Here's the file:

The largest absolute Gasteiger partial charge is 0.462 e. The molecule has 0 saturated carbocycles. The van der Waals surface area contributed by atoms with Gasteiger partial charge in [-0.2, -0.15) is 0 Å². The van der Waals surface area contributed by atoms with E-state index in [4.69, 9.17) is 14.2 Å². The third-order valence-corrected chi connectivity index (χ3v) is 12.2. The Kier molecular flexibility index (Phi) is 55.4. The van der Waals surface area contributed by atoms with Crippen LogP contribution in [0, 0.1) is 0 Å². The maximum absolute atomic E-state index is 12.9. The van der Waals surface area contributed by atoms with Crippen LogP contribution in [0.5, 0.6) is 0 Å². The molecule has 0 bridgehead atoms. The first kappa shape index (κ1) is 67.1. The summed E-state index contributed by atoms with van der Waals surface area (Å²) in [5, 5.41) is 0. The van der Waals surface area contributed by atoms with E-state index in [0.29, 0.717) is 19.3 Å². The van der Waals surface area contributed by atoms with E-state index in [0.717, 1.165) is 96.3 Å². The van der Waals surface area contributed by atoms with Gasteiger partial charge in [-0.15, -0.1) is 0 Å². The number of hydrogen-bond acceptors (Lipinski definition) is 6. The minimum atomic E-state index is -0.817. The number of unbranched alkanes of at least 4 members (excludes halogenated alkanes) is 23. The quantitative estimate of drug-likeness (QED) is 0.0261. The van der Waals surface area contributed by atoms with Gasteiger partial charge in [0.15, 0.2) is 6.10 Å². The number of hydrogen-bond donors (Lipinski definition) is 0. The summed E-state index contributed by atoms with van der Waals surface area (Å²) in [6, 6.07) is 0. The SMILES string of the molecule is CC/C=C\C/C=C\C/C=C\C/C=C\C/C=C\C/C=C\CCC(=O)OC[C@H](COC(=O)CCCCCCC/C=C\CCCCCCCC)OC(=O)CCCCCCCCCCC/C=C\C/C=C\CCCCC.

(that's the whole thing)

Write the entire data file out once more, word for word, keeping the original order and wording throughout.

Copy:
The largest absolute Gasteiger partial charge is 0.462 e. The molecule has 0 saturated carbocycles. The van der Waals surface area contributed by atoms with Gasteiger partial charge in [-0.2, -0.15) is 0 Å². The van der Waals surface area contributed by atoms with E-state index in [4.69, 9.17) is 14.2 Å². The third-order valence-corrected chi connectivity index (χ3v) is 12.2. The Kier molecular flexibility index (Phi) is 55.4. The van der Waals surface area contributed by atoms with Crippen LogP contribution in [0, 0.1) is 0 Å². The maximum absolute atomic E-state index is 12.9. The van der Waals surface area contributed by atoms with Crippen LogP contribution in [0.5, 0.6) is 0 Å². The molecule has 0 bridgehead atoms. The first kappa shape index (κ1) is 67.1. The summed E-state index contributed by atoms with van der Waals surface area (Å²) in [5, 5.41) is 0. The van der Waals surface area contributed by atoms with E-state index in [0.29, 0.717) is 19.3 Å². The van der Waals surface area contributed by atoms with E-state index in [0.717, 1.165) is 96.3 Å². The van der Waals surface area contributed by atoms with Gasteiger partial charge in [-0.15, -0.1) is 0 Å². The number of hydrogen-bond acceptors (Lipinski definition) is 6. The minimum atomic E-state index is -0.817. The number of unbranched alkanes of at least 4 members (excludes halogenated alkanes) is 23. The quantitative estimate of drug-likeness (QED) is 0.0261. The van der Waals surface area contributed by atoms with Gasteiger partial charge in [0.15, 0.2) is 6.10 Å². The number of hydrogen-bond donors (Lipinski definition) is 0. The summed E-state index contributed by atoms with van der Waals surface area (Å²) in [6, 6.07) is 0. The SMILES string of the molecule is CC/C=C\C/C=C\C/C=C\C/C=C\C/C=C\C/C=C\CCC(=O)OC[C@H](COC(=O)CCCCCCC/C=C\CCCCCCCC)OC(=O)CCCCCCCCCCC/C=C\C/C=C\CCCCC.